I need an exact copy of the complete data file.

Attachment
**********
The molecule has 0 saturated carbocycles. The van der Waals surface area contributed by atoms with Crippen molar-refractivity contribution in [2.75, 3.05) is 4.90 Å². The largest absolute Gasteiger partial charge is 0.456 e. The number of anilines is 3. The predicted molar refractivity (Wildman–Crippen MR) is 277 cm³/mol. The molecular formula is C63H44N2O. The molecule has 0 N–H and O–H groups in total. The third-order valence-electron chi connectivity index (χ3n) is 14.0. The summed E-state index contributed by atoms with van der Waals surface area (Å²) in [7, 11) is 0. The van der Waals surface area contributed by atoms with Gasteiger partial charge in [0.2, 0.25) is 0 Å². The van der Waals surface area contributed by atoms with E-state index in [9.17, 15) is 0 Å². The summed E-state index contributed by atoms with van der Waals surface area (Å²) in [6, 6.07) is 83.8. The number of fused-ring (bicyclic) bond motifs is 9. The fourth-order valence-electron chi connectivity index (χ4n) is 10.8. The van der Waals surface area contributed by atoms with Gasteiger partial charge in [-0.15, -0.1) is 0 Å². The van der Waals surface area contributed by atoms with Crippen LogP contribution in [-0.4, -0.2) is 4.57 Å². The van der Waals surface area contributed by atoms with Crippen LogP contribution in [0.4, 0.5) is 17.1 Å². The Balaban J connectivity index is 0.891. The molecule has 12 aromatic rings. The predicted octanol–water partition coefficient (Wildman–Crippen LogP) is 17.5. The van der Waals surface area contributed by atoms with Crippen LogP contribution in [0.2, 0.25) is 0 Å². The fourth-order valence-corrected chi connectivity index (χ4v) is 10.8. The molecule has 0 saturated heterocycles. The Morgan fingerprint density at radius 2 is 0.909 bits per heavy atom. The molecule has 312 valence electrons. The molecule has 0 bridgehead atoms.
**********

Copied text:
The molecule has 0 saturated carbocycles. The van der Waals surface area contributed by atoms with Crippen molar-refractivity contribution in [2.75, 3.05) is 4.90 Å². The largest absolute Gasteiger partial charge is 0.456 e. The number of anilines is 3. The predicted molar refractivity (Wildman–Crippen MR) is 277 cm³/mol. The molecular formula is C63H44N2O. The molecule has 0 N–H and O–H groups in total. The third-order valence-electron chi connectivity index (χ3n) is 14.0. The summed E-state index contributed by atoms with van der Waals surface area (Å²) in [7, 11) is 0. The van der Waals surface area contributed by atoms with Gasteiger partial charge in [0.2, 0.25) is 0 Å². The van der Waals surface area contributed by atoms with E-state index in [9.17, 15) is 0 Å². The summed E-state index contributed by atoms with van der Waals surface area (Å²) in [6, 6.07) is 83.8. The number of fused-ring (bicyclic) bond motifs is 9. The fourth-order valence-electron chi connectivity index (χ4n) is 10.8. The van der Waals surface area contributed by atoms with Gasteiger partial charge in [-0.15, -0.1) is 0 Å². The van der Waals surface area contributed by atoms with Crippen LogP contribution in [-0.4, -0.2) is 4.57 Å². The van der Waals surface area contributed by atoms with Crippen LogP contribution in [0.4, 0.5) is 17.1 Å². The Balaban J connectivity index is 0.891. The molecule has 12 aromatic rings. The predicted octanol–water partition coefficient (Wildman–Crippen LogP) is 17.5. The van der Waals surface area contributed by atoms with Crippen LogP contribution in [0.2, 0.25) is 0 Å². The fourth-order valence-corrected chi connectivity index (χ4v) is 10.8. The molecule has 0 saturated heterocycles. The Morgan fingerprint density at radius 2 is 0.909 bits per heavy atom. The molecule has 312 valence electrons. The molecule has 0 bridgehead atoms.